The show’s relatively small viewership had placed its fate into question before. Its third season renewal came at the 11th hour, after NBC had already unveiled its 2016-17 schedule. And considering that the show is not owned by NBC (it’s produced by 20th Century Fox Television), low ratings make a harder case for continuation.

A joint statement from 20th Century Fox Television presidents Jonnie Davis and Howard Kurtzman praised the show’s socially conscious approach.

“It’s a rarity that a comedy series tackles the social and political issues of the day in such a clever and hilariously funny way. This show was special, and we will miss it.”

That unabashed approach sometimes fueled Carmichael’s tension with NBC. Recently, he spoke out about the network’s decision to pull an episode about a mass shooting that was slated to air the day of the congressional baseball practice shooting that left multiple people injured.

In a joint statement, NBC chairman Bob Greenblatt and NBC entertainment president, Jennifer Salke, thanked Carmichael for the show’s run.

“We are enormously proud of The Carmichael Show and Jerrod’s talent and vision to do a classic family sitcom that also taps into issues and relevant stories from the real world.”


Beyoncé and Jay Z either named their twins or went on a random trademark binge

(Jeff Daly / Associated Press)

Beyoncé and Jay Z appear to have named their twins — or at least the company that trademarked Blue Ivy Carter’s name has applied to trademark “Rumi Carter” and “Sir Carter,” so that’s a pretty big clue.

The applications were filed Monday on behalf of BGK Trademark Holdings and, according to the U.S. Patent and Trademark Office database, are still being reviewed. They seek to identify Rumi Carter and Sir Carter in connection with a host of items including recordings of musical performances, books, flags, sports gear, clothing, hair accessories, beauty products such as cosmetics and fragrances, entertainment services and, of course, baby products.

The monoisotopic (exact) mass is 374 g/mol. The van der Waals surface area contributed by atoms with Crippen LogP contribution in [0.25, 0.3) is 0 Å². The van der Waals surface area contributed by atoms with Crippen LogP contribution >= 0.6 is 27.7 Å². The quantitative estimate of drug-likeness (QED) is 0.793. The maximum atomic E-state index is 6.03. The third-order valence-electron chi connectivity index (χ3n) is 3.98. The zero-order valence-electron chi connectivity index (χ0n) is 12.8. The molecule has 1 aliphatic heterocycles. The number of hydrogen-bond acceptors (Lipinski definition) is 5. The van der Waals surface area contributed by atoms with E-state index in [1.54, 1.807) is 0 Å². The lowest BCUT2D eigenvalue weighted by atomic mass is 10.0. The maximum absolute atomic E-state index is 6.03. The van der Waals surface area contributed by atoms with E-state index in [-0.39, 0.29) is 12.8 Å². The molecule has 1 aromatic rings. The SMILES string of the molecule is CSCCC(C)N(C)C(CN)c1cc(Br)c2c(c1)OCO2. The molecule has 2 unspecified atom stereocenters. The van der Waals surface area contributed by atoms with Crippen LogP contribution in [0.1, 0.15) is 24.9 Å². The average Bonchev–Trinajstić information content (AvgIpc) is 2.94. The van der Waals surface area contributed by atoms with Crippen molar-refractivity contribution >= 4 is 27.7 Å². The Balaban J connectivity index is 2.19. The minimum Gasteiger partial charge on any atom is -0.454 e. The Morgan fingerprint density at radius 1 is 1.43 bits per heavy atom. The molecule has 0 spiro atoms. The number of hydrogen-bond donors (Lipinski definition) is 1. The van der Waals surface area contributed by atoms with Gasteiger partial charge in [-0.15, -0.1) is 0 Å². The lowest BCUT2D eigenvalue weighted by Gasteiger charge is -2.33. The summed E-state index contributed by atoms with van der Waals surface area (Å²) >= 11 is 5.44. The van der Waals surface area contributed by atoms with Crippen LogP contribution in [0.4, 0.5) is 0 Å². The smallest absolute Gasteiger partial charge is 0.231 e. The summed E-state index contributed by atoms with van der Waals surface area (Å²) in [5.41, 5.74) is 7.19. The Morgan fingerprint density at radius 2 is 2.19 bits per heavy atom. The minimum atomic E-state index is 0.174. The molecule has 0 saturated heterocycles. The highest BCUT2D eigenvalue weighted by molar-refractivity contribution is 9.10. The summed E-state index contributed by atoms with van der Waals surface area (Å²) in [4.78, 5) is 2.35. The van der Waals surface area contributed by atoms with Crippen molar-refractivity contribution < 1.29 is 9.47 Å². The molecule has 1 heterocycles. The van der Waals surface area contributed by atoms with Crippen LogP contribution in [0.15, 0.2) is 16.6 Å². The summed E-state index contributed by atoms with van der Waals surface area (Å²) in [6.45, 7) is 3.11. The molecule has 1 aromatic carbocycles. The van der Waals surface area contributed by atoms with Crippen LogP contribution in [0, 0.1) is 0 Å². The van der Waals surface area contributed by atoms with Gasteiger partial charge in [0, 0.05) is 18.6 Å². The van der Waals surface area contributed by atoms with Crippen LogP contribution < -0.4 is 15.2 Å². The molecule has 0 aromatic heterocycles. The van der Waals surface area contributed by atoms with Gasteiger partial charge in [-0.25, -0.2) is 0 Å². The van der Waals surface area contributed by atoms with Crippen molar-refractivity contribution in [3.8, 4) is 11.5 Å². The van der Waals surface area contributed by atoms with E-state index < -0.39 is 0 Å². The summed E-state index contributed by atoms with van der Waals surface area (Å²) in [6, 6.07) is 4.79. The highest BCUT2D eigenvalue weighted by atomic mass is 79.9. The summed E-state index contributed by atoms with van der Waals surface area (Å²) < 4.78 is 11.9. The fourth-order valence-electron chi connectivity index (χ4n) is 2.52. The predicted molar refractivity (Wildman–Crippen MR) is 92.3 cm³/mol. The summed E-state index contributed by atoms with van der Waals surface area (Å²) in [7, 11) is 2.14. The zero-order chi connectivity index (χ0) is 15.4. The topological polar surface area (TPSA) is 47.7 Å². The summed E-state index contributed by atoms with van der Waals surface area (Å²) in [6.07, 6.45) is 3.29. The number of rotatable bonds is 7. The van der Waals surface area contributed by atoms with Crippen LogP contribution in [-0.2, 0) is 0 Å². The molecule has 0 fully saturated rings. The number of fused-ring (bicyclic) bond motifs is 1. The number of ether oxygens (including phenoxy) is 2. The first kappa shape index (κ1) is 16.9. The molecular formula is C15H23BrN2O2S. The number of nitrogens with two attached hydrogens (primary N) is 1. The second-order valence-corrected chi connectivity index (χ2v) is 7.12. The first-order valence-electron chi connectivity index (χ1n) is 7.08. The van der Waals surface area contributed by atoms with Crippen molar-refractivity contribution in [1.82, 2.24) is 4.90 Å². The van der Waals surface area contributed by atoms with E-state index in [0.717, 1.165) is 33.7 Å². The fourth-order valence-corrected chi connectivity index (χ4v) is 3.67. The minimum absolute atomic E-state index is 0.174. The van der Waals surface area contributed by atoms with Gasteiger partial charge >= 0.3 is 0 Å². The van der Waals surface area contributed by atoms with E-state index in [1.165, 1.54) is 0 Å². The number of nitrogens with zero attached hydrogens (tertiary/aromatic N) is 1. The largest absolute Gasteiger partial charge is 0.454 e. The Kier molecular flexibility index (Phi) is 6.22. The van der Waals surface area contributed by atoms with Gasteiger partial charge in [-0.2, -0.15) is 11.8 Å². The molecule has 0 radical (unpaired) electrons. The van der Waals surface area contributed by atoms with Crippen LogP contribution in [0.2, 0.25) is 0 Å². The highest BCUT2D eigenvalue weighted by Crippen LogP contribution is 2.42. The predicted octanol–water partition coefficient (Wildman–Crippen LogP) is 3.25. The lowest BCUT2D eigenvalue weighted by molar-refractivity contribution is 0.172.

Plus key chains and mugs. Never forget the key chains and mugs.

Maybe-Rumi and Maybe-Sir were born in mid-June, maybe on the 17th.

Beyoncé and Jay Z — the latter of whom dropped a revealing new album at midnight Friday — applied to trademark their first child’s name in early 2012, shortly after Blue Ivy was born. However, later that year they wound up splitting rights with a Boston wedding planner who had been using the name for her business since 2009.

TMZ first reported the news about the potential baby names.


Comic-Con will stay in San Diego through 2021

Philip Brown (dressed as "Aladdin" villain Jafar) rides the escalator inside the San Diego Convention Center at Comic-Con 2016.
Philip Brown (dressed as “Aladdin” villain Jafar) rides the escalator inside the San Diego Convention Center at Comic-Con 2016.
(Harrison Hill / Los Angeles Times)

Despite much speculation and worry about the future location of Comic-Con International — the comic book, television, movie and pop culture extravaganza — the convention will remain in San Diego for at least four more years, it was announced Friday.

As the popularity of the cosplayers’ paradise expands, so do the crowds. Last year the event, which kicked off in 1970 San Diego with 145 guests, attracted more than 135,000 attendees.